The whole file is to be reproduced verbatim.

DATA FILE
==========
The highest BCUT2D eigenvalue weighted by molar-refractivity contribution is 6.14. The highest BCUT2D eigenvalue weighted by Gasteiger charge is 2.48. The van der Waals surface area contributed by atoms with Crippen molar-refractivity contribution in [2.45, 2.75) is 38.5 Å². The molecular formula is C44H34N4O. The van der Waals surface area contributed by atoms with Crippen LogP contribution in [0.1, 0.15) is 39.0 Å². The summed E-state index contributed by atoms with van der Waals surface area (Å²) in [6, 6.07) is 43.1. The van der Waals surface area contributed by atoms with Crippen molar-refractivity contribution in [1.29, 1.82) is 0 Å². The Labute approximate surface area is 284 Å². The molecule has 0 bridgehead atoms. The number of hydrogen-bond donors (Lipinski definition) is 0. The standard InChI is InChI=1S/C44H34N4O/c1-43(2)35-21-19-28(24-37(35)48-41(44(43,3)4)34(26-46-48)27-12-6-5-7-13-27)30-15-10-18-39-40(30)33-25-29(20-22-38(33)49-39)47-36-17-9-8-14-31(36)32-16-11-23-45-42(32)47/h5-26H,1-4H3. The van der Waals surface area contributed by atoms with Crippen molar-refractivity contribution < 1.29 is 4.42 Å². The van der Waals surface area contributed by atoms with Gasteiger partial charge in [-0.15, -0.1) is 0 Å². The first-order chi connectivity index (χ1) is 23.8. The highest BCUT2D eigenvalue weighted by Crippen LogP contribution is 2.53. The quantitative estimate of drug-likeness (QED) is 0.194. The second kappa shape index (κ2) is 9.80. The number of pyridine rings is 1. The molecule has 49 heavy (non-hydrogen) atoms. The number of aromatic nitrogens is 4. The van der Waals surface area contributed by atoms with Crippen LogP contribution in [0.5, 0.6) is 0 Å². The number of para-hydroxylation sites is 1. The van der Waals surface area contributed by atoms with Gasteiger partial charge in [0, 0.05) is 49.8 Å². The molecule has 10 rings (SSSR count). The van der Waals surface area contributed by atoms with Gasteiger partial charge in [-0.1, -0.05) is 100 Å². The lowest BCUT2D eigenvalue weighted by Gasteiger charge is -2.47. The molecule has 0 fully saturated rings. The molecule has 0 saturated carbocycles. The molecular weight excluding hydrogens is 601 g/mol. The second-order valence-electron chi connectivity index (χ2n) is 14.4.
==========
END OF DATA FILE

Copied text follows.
The highest BCUT2D eigenvalue weighted by molar-refractivity contribution is 6.14. The highest BCUT2D eigenvalue weighted by Gasteiger charge is 2.48. The van der Waals surface area contributed by atoms with Crippen molar-refractivity contribution in [2.45, 2.75) is 38.5 Å². The molecular formula is C44H34N4O. The van der Waals surface area contributed by atoms with Crippen LogP contribution in [0.1, 0.15) is 39.0 Å². The summed E-state index contributed by atoms with van der Waals surface area (Å²) in [6, 6.07) is 43.1. The van der Waals surface area contributed by atoms with Crippen molar-refractivity contribution in [1.29, 1.82) is 0 Å². The Labute approximate surface area is 284 Å². The molecule has 0 bridgehead atoms. The number of hydrogen-bond donors (Lipinski definition) is 0. The standard InChI is InChI=1S/C44H34N4O/c1-43(2)35-21-19-28(24-37(35)48-41(44(43,3)4)34(26-46-48)27-12-6-5-7-13-27)30-15-10-18-39-40(30)33-25-29(20-22-38(33)49-39)47-36-17-9-8-14-31(36)32-16-11-23-45-42(32)47/h5-26H,1-4H3. The van der Waals surface area contributed by atoms with Crippen molar-refractivity contribution < 1.29 is 4.42 Å². The van der Waals surface area contributed by atoms with Gasteiger partial charge in [-0.15, -0.1) is 0 Å². The first-order chi connectivity index (χ1) is 23.8. The highest BCUT2D eigenvalue weighted by Crippen LogP contribution is 2.53. The quantitative estimate of drug-likeness (QED) is 0.194. The second kappa shape index (κ2) is 9.80. The number of pyridine rings is 1. The molecule has 49 heavy (non-hydrogen) atoms. The number of aromatic nitrogens is 4. The van der Waals surface area contributed by atoms with Crippen LogP contribution in [0.5, 0.6) is 0 Å². The number of para-hydroxylation sites is 1. The van der Waals surface area contributed by atoms with Gasteiger partial charge in [0, 0.05) is 49.8 Å². The molecule has 10 rings (SSSR count). The van der Waals surface area contributed by atoms with Gasteiger partial charge in [-0.1, -0.05) is 100 Å². The lowest BCUT2D eigenvalue weighted by Gasteiger charge is -2.47. The molecule has 0 fully saturated rings. The molecule has 0 saturated carbocycles. The molecular weight excluding hydrogens is 601 g/mol. The second-order valence-electron chi connectivity index (χ2n) is 14.4.